The Sport hub is where the Daily Races and FIA Championships are held. At the time of writing, there were no Daily Races available, nor any FIA championships, but I cannot imagine they will be any different from what was found in GT Sport.
For the uninitiated, Daily Races are generally split into three tracks and three different car requirements, and last about a week. Races typically run a couple of times an hour, and you are matched up based on your SR (Sportsmanship Rating) and DR (Driver Rating) respectively. Each of the two ratings has different ranks, E, D, C, B, A, A+, and S, with S being the highest/best.
Your Sportsmanship Rating is dictated by how clean you race, so don’t crash into people. Your Driver Rating is governed by how well you do in a race relative to your starting position. So, if you start in 8th place, let’s say, and you finish in 3rd, then your DR is going to go up. Similarly, it would go down if the opposite were true. SR and DR go up relative to each other as well, so you won’t get an E rating for SR and an A+ rating for DR.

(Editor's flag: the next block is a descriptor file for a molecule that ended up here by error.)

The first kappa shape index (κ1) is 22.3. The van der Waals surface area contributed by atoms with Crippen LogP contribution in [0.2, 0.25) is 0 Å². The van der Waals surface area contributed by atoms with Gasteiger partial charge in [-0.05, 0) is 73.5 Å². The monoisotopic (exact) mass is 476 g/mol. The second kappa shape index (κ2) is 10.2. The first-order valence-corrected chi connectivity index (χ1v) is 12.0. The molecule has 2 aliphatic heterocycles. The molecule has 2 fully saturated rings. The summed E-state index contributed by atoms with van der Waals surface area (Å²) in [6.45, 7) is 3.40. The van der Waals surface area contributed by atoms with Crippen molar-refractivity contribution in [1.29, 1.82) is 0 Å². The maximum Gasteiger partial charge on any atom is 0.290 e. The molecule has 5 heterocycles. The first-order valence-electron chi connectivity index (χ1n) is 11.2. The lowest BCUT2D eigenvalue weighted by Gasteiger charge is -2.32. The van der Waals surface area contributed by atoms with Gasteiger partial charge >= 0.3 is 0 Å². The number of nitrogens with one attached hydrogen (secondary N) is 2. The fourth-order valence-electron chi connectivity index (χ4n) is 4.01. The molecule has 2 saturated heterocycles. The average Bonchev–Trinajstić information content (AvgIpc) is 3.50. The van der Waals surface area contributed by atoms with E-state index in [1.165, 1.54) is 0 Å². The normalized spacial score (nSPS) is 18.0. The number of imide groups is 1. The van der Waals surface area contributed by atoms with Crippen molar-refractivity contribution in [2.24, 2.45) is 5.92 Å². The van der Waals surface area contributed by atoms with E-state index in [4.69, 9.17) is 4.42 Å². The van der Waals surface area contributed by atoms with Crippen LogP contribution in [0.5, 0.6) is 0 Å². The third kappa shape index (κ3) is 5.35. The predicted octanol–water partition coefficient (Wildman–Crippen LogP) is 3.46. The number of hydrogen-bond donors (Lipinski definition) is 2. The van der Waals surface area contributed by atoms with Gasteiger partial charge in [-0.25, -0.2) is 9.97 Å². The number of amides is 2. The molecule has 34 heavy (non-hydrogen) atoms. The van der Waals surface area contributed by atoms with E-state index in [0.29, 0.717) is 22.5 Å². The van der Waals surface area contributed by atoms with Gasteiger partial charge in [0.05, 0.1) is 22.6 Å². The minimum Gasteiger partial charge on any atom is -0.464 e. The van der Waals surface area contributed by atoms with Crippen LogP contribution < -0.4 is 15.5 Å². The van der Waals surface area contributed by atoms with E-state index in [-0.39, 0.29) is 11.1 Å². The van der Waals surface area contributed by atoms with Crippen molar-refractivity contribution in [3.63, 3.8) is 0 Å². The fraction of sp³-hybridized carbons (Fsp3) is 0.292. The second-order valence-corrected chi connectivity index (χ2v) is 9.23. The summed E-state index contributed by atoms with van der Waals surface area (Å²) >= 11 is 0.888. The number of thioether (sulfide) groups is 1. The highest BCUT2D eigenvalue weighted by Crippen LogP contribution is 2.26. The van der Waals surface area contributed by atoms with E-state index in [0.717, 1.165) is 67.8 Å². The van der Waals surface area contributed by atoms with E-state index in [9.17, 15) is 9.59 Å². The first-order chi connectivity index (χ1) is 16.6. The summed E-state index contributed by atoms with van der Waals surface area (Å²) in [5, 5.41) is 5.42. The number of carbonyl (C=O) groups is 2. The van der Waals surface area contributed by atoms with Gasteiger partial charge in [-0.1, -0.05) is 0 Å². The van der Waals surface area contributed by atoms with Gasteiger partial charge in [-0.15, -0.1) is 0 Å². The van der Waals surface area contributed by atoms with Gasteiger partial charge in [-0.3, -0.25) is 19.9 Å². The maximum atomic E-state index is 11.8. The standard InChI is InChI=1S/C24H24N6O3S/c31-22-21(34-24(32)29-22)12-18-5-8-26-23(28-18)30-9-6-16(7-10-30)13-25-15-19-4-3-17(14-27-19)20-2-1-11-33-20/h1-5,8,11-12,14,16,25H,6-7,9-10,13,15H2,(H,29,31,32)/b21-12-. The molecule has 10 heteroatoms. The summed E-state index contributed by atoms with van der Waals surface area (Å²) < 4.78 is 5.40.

FIA Championships, however, are multi-event championships, divided between Manufacturer and Nations. In the Manufacturers series, you select a manufacturer and choose one of their vehicles for each race in the series. In the Nations Cup, you represent your country and drive against others from other countries, with no restrictions on what manufacturer you can use.
If you played GT Sport, then your SR and DR will be carried over the Gran Turismo 7, so I am firmly sitting at a ‘C’ rating for both SR and DR.
License Center is back for Gran Turismo 7, with the same 5 licenses available in Gran Turismo 6: National-B, National-A, International-B, International-A, and Super License. Each of which has 9 tasks to complete and ends with a test for the 10th task. Standard fare for the Gran Turismo series. Gold, Silver, and Bronze trophies are awarded for different levels of completion, and if you get gold on each individual task in a License, you’ll get a reward car.
Mission events are also making a return in Gran Turismo 7. These mini events require you to complete a specific task in a short amount of time. For example, there is one Mission event where you need to pass all the Samba Buses on the uphill corners of Alsace in a 1966 Volkswagen Beetle 1200. These events are a lot of fun and give you a chance to drive some of the cars that generally get overlooked.